“Meissen Blue Onion,” Cherished by Collectors Since 18 Century

November 8th, 2012 by

Blue Onion is a Chinese pattern originally manufactured by Meissen since the 18th century, copied by other companies since the late 19th century and is still in production today.

The “Blue Onion,” pattern was originally named “bulb” pattern according to historians. While modeled closely after a pattern first produced by the Chinese, the plates and bowls styled in the Meissen factory in 1740 adopted a feel that was distinctly their own. One of the earliest examples is the blue and white porcelains of the early Ming Dynasty in 1420. The flowers and fruits pictured on the original Chinese pattern were unknown to the Meissen painters; they created hybrids that resembled more familiar to Europeans. The so-called “onions” are not onions at all, but according to historians, are most likely mutations of the peaches and pomegranates modeled on the original Chinese pattern. The whole design is an ingeniously conceived grouping of several floral motifs with stylized peonies and asters in the pattern’s center, the stems of which wind in flowing curves around a bamboo stalk.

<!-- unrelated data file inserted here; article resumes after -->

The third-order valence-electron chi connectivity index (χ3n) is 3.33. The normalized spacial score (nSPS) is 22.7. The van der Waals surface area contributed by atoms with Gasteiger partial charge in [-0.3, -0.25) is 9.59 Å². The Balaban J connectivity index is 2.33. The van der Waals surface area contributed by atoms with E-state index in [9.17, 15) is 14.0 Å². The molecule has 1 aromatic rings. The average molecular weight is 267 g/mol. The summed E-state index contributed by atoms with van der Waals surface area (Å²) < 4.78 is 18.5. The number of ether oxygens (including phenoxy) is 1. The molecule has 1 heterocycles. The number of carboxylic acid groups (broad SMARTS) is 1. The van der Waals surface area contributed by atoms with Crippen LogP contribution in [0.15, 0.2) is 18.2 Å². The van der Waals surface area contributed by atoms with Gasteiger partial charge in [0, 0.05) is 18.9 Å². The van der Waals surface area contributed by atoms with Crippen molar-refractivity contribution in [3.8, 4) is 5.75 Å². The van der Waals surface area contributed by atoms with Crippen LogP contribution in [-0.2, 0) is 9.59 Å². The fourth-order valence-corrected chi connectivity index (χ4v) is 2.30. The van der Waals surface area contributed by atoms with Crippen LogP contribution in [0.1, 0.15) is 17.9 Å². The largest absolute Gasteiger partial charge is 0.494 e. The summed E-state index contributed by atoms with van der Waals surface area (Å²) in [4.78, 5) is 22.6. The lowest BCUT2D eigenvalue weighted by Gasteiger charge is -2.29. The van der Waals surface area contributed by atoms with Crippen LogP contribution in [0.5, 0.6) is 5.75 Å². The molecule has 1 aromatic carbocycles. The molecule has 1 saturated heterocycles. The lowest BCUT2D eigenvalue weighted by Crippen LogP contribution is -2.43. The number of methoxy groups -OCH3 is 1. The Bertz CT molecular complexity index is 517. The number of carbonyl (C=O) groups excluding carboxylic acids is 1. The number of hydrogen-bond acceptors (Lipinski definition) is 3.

Collectors beware …the second quality work are those with the “strike lines,” and later ones NO LONGER CARRY the BLUE CROSS SWORDS and carry the work Meissen in a oval in blue.

This and others can be seen at;

http://www.antiques.com/classified/1127033/Antique-Early-Meissen-Soup-Bowl-Blue-Onion

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